Children exposed to PCBs in their first years of life are less likely to develop immunity to disease after they are vaccinated, according to a new study. Overall, the study shows that cumulative exposure to environmental PCBs – particularly leading up to 18 months of age – may decrease immune system development, leaving vaccinated children still at risk for developing disease.
What did they do?
Researchers measured PCB concentrations and antibodies in the blood of pregnant women and their children from the Faroe Islands. The Faroe Islands are a Nordic fishing community in the North Atlantic Ocean, near Iceland. PCB exposure among the Faroese can be quite high, due to PCB contamination of pilot whale blubber, which is eaten by many, but not all Faroese.
The researchers determined cumulative PCB exposures and then compared the PCB levels to antibody concentrations produced against diphtheria and tetanus in children vaccinated for these diseases to determine if the chemicals would reduce antibody production and affect the children's ability to fight disease. The “ability to fight disease” was based on post-vaccination blood antibody levels.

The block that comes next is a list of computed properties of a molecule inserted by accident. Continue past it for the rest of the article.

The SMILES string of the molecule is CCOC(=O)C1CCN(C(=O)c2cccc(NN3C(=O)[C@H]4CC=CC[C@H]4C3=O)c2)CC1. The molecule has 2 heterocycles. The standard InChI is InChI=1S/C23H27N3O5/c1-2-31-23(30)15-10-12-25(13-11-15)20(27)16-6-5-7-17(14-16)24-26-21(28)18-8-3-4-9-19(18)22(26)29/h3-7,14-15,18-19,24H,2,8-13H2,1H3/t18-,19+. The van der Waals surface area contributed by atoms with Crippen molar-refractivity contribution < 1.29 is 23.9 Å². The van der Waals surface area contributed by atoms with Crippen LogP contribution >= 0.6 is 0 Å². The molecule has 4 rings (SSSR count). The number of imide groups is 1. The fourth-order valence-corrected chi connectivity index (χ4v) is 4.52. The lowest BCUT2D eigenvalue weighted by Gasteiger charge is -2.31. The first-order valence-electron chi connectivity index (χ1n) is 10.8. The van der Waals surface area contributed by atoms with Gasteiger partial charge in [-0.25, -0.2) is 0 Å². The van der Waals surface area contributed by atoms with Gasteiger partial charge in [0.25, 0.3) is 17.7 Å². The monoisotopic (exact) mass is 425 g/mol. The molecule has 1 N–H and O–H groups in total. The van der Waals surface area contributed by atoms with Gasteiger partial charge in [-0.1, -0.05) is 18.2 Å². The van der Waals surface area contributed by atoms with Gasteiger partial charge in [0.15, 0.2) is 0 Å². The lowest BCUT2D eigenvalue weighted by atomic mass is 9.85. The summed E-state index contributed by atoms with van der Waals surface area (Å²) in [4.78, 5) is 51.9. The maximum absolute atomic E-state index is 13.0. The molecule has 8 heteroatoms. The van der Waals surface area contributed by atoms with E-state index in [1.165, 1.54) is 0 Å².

Blood samples were taken from the mothers in the 32nd week of pregnancy and from their children at 3, 5, 12 and 18 months and at 5 and 7 years of age. Breastmilk was collected from the mothers on the fourth or fifth day after birth. The number of children participating in the study varied from a few hundred to several hundred at each age point.
Blood and milk samples were analyzed for total PCB contamination. Antibody concentrations against tetanus and diphtheria were measured in all blood samples. Children received vaccinations against tetanus and diphtheria, following a standard vaccination schedule, at 3, 5, and 12 months, and then again at 5 years.